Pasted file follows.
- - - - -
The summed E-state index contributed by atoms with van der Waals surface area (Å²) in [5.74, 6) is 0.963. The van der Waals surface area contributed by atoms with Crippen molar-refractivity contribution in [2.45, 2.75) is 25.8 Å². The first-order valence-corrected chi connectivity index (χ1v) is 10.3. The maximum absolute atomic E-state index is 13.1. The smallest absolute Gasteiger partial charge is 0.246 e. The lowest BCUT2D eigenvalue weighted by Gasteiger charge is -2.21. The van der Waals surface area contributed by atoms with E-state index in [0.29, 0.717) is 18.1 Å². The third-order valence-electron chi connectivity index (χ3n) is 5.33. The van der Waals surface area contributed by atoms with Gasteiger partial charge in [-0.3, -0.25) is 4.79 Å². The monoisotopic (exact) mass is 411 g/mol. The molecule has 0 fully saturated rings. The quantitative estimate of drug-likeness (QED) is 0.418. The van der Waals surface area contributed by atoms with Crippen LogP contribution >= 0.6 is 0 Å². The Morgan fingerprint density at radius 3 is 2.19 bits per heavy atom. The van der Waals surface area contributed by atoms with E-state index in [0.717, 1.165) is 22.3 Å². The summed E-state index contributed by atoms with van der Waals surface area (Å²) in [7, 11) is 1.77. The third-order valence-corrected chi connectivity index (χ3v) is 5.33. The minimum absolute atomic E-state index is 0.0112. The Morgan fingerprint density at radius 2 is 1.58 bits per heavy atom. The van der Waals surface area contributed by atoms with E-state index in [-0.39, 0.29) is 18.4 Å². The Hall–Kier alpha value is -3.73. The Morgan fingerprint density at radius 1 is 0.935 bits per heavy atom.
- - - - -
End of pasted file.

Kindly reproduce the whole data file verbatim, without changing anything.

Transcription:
The summed E-state index contributed by atoms with van der Waals surface area (Å²) in [5.74, 6) is 0.963. The van der Waals surface area contributed by atoms with Crippen molar-refractivity contribution in [2.45, 2.75) is 25.8 Å². The first-order valence-corrected chi connectivity index (χ1v) is 10.3. The maximum absolute atomic E-state index is 13.1. The smallest absolute Gasteiger partial charge is 0.246 e. The lowest BCUT2D eigenvalue weighted by Gasteiger charge is -2.21. The van der Waals surface area contributed by atoms with E-state index in [0.29, 0.717) is 18.1 Å². The third-order valence-electron chi connectivity index (χ3n) is 5.33. The van der Waals surface area contributed by atoms with Gasteiger partial charge in [-0.3, -0.25) is 4.79 Å². The monoisotopic (exact) mass is 411 g/mol. The molecule has 0 fully saturated rings. The quantitative estimate of drug-likeness (QED) is 0.418. The van der Waals surface area contributed by atoms with Crippen LogP contribution >= 0.6 is 0 Å². The Morgan fingerprint density at radius 3 is 2.19 bits per heavy atom. The van der Waals surface area contributed by atoms with E-state index in [0.717, 1.165) is 22.3 Å². The summed E-state index contributed by atoms with van der Waals surface area (Å²) in [7, 11) is 1.77. The third-order valence-corrected chi connectivity index (χ3v) is 5.33. The minimum absolute atomic E-state index is 0.0112. The Morgan fingerprint density at radius 2 is 1.58 bits per heavy atom. The van der Waals surface area contributed by atoms with E-state index in [-0.39, 0.29) is 18.4 Å². The Hall–Kier alpha value is -3.73. The Morgan fingerprint density at radius 1 is 0.935 bits per heavy atom.